June 17, 2020 / 4:44 PM / 18 days ago

Court orders Nepal to pay for return of migrants stranded by coronavirus

KATHMANDU (Thomson Reuters Foundation) - Nepal’s top court has ordered the government to pay for thousands of stranded migrant workers who have lost their jobs due to the new coronavirus pandemic to return home.

Responding to a petition filed by human right lawyers, the Supreme Court said it was the government’s duty to bring back some 25,000 Nepalese citizens who were without jobs and could not afford to fly home.

“It is the ultimate responsibility of the government to meet the cost of the evacuation of its vulnerable and stranded workers who are unable to pay for their return,” Bhadrakali Pokharel, a spokesman for the court, said on Wednesday.

Money sent home by millions of Nepali migrant workers mainly from the Gulf, Malaysia and South Korea accounts for about 25% of the Himalayan nation’s $32 billion gross domestic product.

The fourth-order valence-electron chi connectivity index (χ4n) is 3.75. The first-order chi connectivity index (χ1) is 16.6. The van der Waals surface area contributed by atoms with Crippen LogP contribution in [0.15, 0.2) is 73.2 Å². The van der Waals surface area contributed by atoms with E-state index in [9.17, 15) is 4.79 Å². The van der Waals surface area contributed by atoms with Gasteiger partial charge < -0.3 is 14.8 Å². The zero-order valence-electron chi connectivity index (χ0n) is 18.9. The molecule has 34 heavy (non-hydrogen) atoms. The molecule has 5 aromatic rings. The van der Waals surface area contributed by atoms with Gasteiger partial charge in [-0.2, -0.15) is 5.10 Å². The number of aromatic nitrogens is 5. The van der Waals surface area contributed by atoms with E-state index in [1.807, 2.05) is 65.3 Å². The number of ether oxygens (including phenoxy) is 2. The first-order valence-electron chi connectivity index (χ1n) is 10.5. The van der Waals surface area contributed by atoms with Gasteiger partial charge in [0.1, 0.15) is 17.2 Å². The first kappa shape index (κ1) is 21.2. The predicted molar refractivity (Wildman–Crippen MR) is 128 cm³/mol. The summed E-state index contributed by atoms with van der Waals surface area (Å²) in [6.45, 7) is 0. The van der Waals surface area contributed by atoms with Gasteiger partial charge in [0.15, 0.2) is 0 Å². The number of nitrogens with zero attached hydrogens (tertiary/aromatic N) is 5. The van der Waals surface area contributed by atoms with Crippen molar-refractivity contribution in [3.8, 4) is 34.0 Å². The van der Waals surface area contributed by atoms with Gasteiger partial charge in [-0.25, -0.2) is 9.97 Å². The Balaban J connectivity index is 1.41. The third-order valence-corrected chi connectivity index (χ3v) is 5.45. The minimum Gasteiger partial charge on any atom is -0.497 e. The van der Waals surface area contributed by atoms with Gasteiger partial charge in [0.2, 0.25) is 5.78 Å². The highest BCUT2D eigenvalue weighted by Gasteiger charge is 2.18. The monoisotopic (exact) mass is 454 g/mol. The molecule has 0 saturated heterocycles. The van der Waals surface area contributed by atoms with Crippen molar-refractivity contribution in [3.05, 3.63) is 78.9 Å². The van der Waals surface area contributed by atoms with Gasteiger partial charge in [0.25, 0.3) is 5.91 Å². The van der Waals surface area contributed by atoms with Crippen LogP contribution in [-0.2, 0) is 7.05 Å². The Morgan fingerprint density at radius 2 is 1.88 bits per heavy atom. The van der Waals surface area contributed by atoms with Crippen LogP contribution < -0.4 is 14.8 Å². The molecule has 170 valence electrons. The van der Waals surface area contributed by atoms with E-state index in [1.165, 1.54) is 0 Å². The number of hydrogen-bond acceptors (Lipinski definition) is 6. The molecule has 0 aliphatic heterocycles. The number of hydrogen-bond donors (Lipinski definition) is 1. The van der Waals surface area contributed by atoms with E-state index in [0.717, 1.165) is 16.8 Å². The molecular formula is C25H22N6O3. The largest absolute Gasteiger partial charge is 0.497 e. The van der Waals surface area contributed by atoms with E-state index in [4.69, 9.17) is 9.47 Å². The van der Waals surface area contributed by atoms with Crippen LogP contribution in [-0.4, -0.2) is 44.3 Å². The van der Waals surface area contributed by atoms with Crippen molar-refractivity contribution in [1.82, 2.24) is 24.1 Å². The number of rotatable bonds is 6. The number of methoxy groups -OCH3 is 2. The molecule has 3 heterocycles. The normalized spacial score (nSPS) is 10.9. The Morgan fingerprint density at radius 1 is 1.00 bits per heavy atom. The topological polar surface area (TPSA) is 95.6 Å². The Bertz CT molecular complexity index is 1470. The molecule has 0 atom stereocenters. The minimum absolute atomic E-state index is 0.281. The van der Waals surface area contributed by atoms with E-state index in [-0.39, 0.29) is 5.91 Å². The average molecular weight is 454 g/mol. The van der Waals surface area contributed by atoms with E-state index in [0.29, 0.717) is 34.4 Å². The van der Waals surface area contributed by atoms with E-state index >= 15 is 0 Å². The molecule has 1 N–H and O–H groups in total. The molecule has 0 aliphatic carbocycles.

The court in April ordered the government to allow the migrants home or provide help where they were stranded, after it banned them from returning to Nepal for fear they could spread the virus.

But no action was taken until Nepal partially eased its coronavirus restrictions earlier this week and said it would arrange special flights to evacuate the stranded migrants - but told them to pay for their tickets.

Nepal has recorded about 20 coronavirus deaths and some 7,000 infections, according to the Johns Hopkins University.

    Pokharel said the court ordered the government to evacuate the workers using money from the Foreign Employment Welfare Fund, which is usually used to treat sick migrants, educate their children and support their families in times of need.

Government officials said the government fund, which mainly consists of contributions made by migrant workers and recruitment agencies, contained 5 billion rupees ($41 million).

($1 = 121.94 Nepali rupees)

Reporting by Gopal Sharma, Editing by Annie Banerji and Katy Migiro; Please credit the Thomson Reuters Foundation, the charitable arm of Thomson Reuters, that covers the lives of people around the world who struggle to live freely or fairly. Visit http://news.trust.org

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